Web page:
29 Jan Seven Steps To Yard Sale Success
If you are planning on moving in the near future, you’re probably starting to realize how much extra “stuff” you have around the house!
It’s a waste of time and energy to move all of your unwanted items to the new house. You might want to think about having a yard sale instead. You’ll save space and reduce clutter in your new living space, plus you’ll end up with some extra cash to help you with the moving costs!
Here’s your complete step-by-step guide to success at your next yard sale:
Step 1: Get It Together.
Go around your house and gather anything you don’t want to take with you to your new home. Many professional organizers recommend getting rid of any clothing items that you haven’t worn in the past six months to a year. Also consider selling any electronics you don’t use, furniture items that won’t fit well with your new floor plan, and any knickknacks that just cause unnecessary clutter. Remember that one person’s trash is another person’s treasure, so keep that in mind before you throw away an item that you don’t think will sell.
Now that you have all of this “stuff,” it’s time to organize.
Put books with books and dishes with dishes. You get the picture. All like items together. This will make things considerably easier for you later on.
Step 2: Plan The Basics
You will need to choose the time and date of your sale. If you can, schedule your garage sale during warm months, and check the 10-day forecast before setting a date. The second Saturday of every August is National Garage Sale Day, and Expo Idaho hosts “Idaho’s Biggest Garage Sale” every May. Neighborhoods and subdivisions often have days designated for community yard sales as well. You will likely experience a large turnout if you have the opportunity to schedule your sale during these days, but keep in mind that you will also have more competition.
If possible, you may want to also have your sale on or right after the 1st or the 15th of any month. People are often paid on these day and will be more likely to buy.
As far as days of the week are concerned, avoid having your sale on a weekday or holiday. Most people are working during the week and you won’t get much traffic other than retirees and possibly resellers. Saturday is by far the best day to schedule a yard sale. Sunday is so-s0; you’ll likely get a few visitors, but not as many as you would have on a Saturday.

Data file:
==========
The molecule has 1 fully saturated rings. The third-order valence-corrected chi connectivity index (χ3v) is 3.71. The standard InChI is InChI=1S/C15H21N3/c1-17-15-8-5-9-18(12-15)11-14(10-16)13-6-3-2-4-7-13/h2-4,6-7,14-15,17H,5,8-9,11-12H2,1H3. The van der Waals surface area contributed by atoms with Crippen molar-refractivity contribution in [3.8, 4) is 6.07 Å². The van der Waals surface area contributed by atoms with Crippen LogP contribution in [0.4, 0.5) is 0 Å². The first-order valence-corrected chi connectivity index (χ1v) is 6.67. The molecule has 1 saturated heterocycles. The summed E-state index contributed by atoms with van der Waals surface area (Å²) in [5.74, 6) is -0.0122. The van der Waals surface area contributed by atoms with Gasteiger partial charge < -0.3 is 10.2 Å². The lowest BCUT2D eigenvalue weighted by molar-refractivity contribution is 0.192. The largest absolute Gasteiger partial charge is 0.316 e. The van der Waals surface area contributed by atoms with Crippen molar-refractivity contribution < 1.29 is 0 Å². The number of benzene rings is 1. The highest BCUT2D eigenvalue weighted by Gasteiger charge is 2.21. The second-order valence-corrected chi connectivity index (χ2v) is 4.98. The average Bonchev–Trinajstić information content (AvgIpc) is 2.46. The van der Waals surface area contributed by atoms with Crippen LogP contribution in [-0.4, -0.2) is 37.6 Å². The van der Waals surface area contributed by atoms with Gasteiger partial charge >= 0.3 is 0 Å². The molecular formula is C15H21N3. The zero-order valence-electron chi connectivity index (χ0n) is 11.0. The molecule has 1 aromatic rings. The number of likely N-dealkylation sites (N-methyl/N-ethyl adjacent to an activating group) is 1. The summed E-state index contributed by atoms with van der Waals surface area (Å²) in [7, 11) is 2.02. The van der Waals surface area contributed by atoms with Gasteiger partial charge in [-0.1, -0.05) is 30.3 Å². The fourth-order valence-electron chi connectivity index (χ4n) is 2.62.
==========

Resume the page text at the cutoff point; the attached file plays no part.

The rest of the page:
When you set a time for your yard sale, start early. Most sources say the busiest times are between 7am – 11am. Things will start to slow down in the afternoon, and most people opt to close up shop before 3pm.
Step 3: Spread the Word.
Start by letting your friends, family, and neighbors know that you’re having a sale. Send out an email and put out posts on your social networking pages. Distribute flyers to your neighbors. You might consider previewing some of the best items with pictures to stir up interest in your inventory.
You’ll also want to write an ad for your yard sale and spread the word on the internet and in local shops and grocery stores. Some popular places to advertise your sale online include Craigslist garage sale listings, newspaper classified ads, or other sites designed specifically for locating and announcing such sales. Some examples include weekendtreasure.com, garagesalehunter.com, and yardsalesearch.com.
When writing your ads and your yard sale signs, remember to include the date and time of your sale, your address, directions, and any other information that might be important (such as if you accept cash only). The words that sell the best are “Collectibles” and “Everything Must Go!”
Your yard sale sign should be written with a bold black marker on a bright yellow card stock. It really catches the eye and makes it easier to read. Make sure to write legibly as well (print out or have someone else write the sign if your handwriting isn’t neat). Don’t make the mistake of writing too small. Make your printing large enough that people can see it when they drive by. Add a large arrow to signs – and don’t forget to put your address on it.
Step 4: Price your items.
Keep in mind that people shopping at yard sales are searching for a bargain. Avoid over-pricing your items if you want them to sell. With that being said, expect people to try to negotiate. You can always go down in price, but not up. A good rule of thumb is to price items at 1/4 or 1/3 of what they would sell for new. Clothes are an exception, as they usually don’t sell as well as other garage sale items (people can’t try them on). Use your discretion; while your armoire might easily sell for 1/3 of what you originally paid, an old textbook that was originally $100 will most likely not.